Brian Spurlock-USA TODAY Sports
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ASHEVILLE, N.C. — The Maui Invitational is moving to the mainland during the coronavirus pandemic.

One of the premier preseason tournaments on the college basketball schedule, the Maui Invitational will be played at the Harrah’s Cherokee Center in downtown Asheville, North Carolina.

Dates for the tournament announced Friday have yet to be finalized. The NCAA announced Wednesday that the college basketball season will begin Nov. 25.

This year’s Maui Invitational field includes Alabama, Davidson, Indiana, North Carolina, Providence, Stanford, Texas and UNLV.

All teams, staff, officials, and personnel will be in a bubble environment that limits their movement and interaction outside the venue.

Burton eligible at Texas Tech after 2 seasons at Wichita State

Peter G. Aiken-USA TODAY Sports
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LUBBOCK, Texas — Junior guard Jamarius Burton has been granted a waiver from the NCAA that makes him eligible to play this season for Texas Tech after starting 52 games the past two seasons for Wichita State.

Texas Tech coach Chris Beard announced the waiver Thursday, which came five months after Burton signed with the Big 12 team.

Burton has two seasons of eligibility remaining, as well as a redshirt season he could utilize. He averaged 10.3 points and 3.4 assists per game as a sophomore at Wichita State, where he played 67 games overall.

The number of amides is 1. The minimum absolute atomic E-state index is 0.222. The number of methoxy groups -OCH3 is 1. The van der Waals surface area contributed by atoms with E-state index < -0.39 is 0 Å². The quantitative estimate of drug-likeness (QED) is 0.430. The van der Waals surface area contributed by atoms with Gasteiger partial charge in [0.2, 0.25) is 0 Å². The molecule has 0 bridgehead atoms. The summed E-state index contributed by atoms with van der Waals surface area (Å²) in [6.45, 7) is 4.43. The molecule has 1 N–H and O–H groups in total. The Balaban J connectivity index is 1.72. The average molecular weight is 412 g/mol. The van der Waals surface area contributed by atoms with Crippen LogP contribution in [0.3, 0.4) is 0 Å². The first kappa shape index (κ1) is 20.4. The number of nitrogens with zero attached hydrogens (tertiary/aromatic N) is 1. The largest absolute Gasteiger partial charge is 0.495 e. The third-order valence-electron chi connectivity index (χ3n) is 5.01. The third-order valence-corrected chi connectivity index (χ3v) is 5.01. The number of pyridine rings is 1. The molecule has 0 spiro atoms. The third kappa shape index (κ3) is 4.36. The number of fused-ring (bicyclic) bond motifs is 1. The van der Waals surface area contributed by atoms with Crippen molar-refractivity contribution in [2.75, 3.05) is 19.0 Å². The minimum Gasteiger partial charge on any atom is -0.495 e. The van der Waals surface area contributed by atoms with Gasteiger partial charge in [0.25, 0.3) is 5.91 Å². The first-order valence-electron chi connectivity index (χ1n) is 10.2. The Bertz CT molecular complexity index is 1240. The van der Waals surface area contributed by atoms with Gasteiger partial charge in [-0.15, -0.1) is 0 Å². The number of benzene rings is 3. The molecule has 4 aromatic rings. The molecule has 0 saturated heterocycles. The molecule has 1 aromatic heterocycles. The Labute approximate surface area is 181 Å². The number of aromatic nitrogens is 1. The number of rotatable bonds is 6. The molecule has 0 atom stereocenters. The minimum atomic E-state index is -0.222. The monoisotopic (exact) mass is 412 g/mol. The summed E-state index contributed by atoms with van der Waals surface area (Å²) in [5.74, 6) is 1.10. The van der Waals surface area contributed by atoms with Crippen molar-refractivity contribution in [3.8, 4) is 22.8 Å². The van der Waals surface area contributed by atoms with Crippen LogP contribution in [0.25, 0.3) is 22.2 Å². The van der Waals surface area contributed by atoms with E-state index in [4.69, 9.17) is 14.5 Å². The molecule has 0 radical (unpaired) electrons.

Burton is from Charlotte. He helped lead Independence High School to a 31-1 record and the North Carolina Class 4A state championship as a senior there.

NCAA season set to open day before Thanksgiving

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The NCAA men’s and women’s basketball season will begin on Nov. 25, the day before Thanksgiving.

The Division I Council voted Wednesday to push the start date back from the originally scheduled Nov. 10 as one of several precautions against the spread of coronavirus.

The later start date coincides with the decision most schools made to send students home from Thanksgiving until January out of concern about a potential late-fall and early-winter flareup of COVID-19. Closed campuses could serve as a quasi bubble for players and provide a window for non-conference games.

The maximum number of regular-season games has been reduced from 31 to 27. The minimum number of games for consideration for the NCAA Tournament was cut from 25 to 13.

Teams can start preseason practices Oct. 14 but will be allowed to work out 12 hours per week beginning Monday.

No scrimmages against other teams or exhibitions are allowed.

In other action, the council voted to extend the recruiting dead period for all sports through Dec. 31. In-person recruiting is not allowed during a dead period, though phone calls and other correspondence are allowed.

The men’s and women’s basketball oversight committees had jointly recommended a start date of Nov. 21, which would have allowed for games to be played on the weekend before Thanksgiving. The council opted not to do that to avoid a conflict with regular-season football games.

The council is scheduled to meet again Oct. 13-14 and could delay the start date and change other pieces of the basketball framework if circumstances surrounding the virus warrant.